Review: 2007 Honda Fit
This 2007 review is representative of model years 2007 to 2008.
By Dan Jedlicka of MSN Autos
Honda gives its new, early 2007 Fit a wonderfully appropriate name.
That's because this small 4-door hatchback slides nicely into the rapidly growing market for cute, fairly roomy, fuel-stingy subcompact cars often bought as entry vehicles by young buyers who automakers hope will eventually move up to their larger, more profitable models.
This market includes upcoming Fit rivals such as the 2007 Toyota Yaris and Nissan Versa.
The front-wheel-drive Fit is called the "Jazz" in Europe and Japan, and actually is pretty jazzy. Utilitarian, fun-to-drive autos such as the Fit are popular in Europe and Japan, where roads are narrow, urban congestion is awful and gasoline prices are seemingly high enough to provide a ransom for a family's first-born.
Honda figured that if BMW's MINI Cooper could be a hit in America, the Fit also can make a splash here. That's especially because few motorists expect gas prices to fall below $2 a gallon anytime soon—and possibly will top $3 a gallon this summer.
Premium Entry Car
Such features include air conditioning, an AM/FM/CD audio system with four to six (depending on trim level) speakers, six airbags (including front-seat side and side-curtain bags), fairly wide 65-series tires, anti-lock brakes and power windows, mirrors and door locks.
Some Cost Cutting
Honda says the Fit is a 5-seater, and there are three-point seat belts at all seating positions. But only four adults have decent room in the sporty two-tone interior because the middle of the rear seat is too hard for comfort.
And, while the supportive driver's seat moves back a lot to accommodate extra-tall folks, legroom becomes tight for a 6-footer behind a driver who slides his seat back a lot.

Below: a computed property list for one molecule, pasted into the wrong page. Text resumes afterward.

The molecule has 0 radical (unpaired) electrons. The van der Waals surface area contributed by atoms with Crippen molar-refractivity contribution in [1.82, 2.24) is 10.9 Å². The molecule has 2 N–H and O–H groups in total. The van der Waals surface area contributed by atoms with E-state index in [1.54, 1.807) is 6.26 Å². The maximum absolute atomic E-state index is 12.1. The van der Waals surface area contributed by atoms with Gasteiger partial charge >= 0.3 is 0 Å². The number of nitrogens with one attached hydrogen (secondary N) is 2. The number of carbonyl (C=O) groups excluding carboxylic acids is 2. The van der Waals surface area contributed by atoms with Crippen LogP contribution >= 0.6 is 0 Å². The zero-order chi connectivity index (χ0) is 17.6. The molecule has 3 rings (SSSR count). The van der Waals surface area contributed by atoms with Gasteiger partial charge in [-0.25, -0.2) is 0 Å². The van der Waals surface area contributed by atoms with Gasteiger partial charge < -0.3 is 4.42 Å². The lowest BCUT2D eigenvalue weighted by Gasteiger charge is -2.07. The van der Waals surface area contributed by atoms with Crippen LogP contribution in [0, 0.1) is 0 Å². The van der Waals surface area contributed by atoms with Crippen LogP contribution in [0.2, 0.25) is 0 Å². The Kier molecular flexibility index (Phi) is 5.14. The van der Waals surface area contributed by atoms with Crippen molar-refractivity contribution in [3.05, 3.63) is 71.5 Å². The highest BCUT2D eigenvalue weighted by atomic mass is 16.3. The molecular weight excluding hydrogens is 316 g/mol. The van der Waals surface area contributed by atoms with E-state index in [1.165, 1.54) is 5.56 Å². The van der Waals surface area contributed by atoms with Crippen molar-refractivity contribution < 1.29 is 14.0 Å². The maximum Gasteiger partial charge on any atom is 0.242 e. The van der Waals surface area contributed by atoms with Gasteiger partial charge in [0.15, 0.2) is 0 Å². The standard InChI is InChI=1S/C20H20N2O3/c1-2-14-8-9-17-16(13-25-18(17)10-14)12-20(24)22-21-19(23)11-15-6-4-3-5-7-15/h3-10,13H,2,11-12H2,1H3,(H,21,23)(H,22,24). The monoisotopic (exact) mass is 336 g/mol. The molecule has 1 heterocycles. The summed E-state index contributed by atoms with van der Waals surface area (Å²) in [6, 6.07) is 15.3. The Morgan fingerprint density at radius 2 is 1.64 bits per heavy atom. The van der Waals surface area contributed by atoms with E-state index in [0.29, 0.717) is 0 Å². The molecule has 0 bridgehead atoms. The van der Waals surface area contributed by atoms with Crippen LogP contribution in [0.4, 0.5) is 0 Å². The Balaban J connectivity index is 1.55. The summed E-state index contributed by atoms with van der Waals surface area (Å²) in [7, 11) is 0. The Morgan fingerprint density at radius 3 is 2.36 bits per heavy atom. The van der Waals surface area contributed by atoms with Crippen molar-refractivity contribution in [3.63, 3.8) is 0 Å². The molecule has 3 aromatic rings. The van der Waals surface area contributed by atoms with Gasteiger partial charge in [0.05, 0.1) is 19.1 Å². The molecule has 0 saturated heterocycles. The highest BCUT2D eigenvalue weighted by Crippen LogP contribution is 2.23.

The Fit's fuel tank isn't located where it's usually found in a car (under the back seat or trunk). Rather it is put toward the middle of the car to provide more interior room and allow those seat arrangement modes, which aren't possible in a regular car.
The cargo area has a low, wide opening and is fairly large even with rear seats in their normal upright positions.
That was enough power to provide my test Fit, which had a 5-speed manual transmission, with fairly quick merges onto freeways and decent 65-75 mph passing with only a downshift to fourth gear needed—at least with no passengers or cargo aboard.
The Fit is lively because the base trim level with the manual gearbox weighs a relatively light 2,432 pounds and the higher-line Fit Sport with an automatic transmission isn't much heavier at 2,551 pounds.
A Fit with the automatic wasn't available for testing, but a 5-speed automatic should let the car nearly equal the performance of the more efficient manual-transmission version, although the manual has a rather notchy gearbox and clutch with a light action but long throw.
The Fit with the manual lists at $13,850 and costs $14,650 with the automatic. The Fit Sport is $15,170 with the manual and $15,970 with the paddle-shifter automatic.
Fit Sport extras include a sport muffler, chrome exhaust tip and sport mesh grille.
Fun to Drive
The standard Fit's 14-inch wheels and 65-series tires handicap handling a little. But here's a key option to enhance handling and braking: accessory alloy wheels and tires from the Honda Factory Performance division. They're available for both the Fit and Fit Sport in a 16-inch size with 45-series performance tires.
Easy In and Out
Deeply recessed gauges can be hard to read during the day, and the transmission shifter gets in the way of the dual front cupholders. However, the rather narrow cabin allows controls to be easily reached, and large climate controls are especially easy to use.
There's no reason why the Fit shouldn't be popular, especially since Honda's former entry-level Civic has grown in size and price.